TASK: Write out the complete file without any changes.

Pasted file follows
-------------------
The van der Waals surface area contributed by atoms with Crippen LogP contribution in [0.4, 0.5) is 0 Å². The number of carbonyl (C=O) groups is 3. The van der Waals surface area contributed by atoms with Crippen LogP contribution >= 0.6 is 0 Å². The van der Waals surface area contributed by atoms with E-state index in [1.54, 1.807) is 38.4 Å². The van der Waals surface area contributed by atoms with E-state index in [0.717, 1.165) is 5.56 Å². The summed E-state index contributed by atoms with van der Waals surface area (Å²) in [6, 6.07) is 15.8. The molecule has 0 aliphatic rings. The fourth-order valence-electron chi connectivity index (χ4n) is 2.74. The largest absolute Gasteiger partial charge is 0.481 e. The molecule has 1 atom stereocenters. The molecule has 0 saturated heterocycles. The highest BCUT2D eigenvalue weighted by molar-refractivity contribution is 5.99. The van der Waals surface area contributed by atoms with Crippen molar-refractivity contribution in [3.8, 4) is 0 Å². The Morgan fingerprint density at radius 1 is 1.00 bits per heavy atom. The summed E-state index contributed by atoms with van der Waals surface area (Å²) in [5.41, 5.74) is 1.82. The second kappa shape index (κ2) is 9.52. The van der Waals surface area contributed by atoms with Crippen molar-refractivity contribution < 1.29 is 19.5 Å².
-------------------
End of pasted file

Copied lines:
The van der Waals surface area contributed by atoms with Crippen LogP contribution in [0.4, 0.5) is 0 Å². The number of carbonyl (C=O) groups is 3. The van der Waals surface area contributed by atoms with Crippen LogP contribution >= 0.6 is 0 Å². The van der Waals surface area contributed by atoms with E-state index in [1.54, 1.807) is 38.4 Å². The van der Waals surface area contributed by atoms with E-state index in [0.717, 1.165) is 5.56 Å². The summed E-state index contributed by atoms with van der Waals surface area (Å²) in [6, 6.07) is 15.8. The molecule has 0 aliphatic rings. The fourth-order valence-electron chi connectivity index (χ4n) is 2.74. The largest absolute Gasteiger partial charge is 0.481 e. The molecule has 1 atom stereocenters. The molecule has 0 saturated heterocycles. The highest BCUT2D eigenvalue weighted by molar-refractivity contribution is 5.99. The van der Waals surface area contributed by atoms with Crippen molar-refractivity contribution in [3.8, 4) is 0 Å². The Morgan fingerprint density at radius 1 is 1.00 bits per heavy atom. The summed E-state index contributed by atoms with van der Waals surface area (Å²) in [5.41, 5.74) is 1.82. The second kappa shape index (κ2) is 9.52. The van der Waals surface area contributed by atoms with Crippen molar-refractivity contribution < 1.29 is 19.5 Å².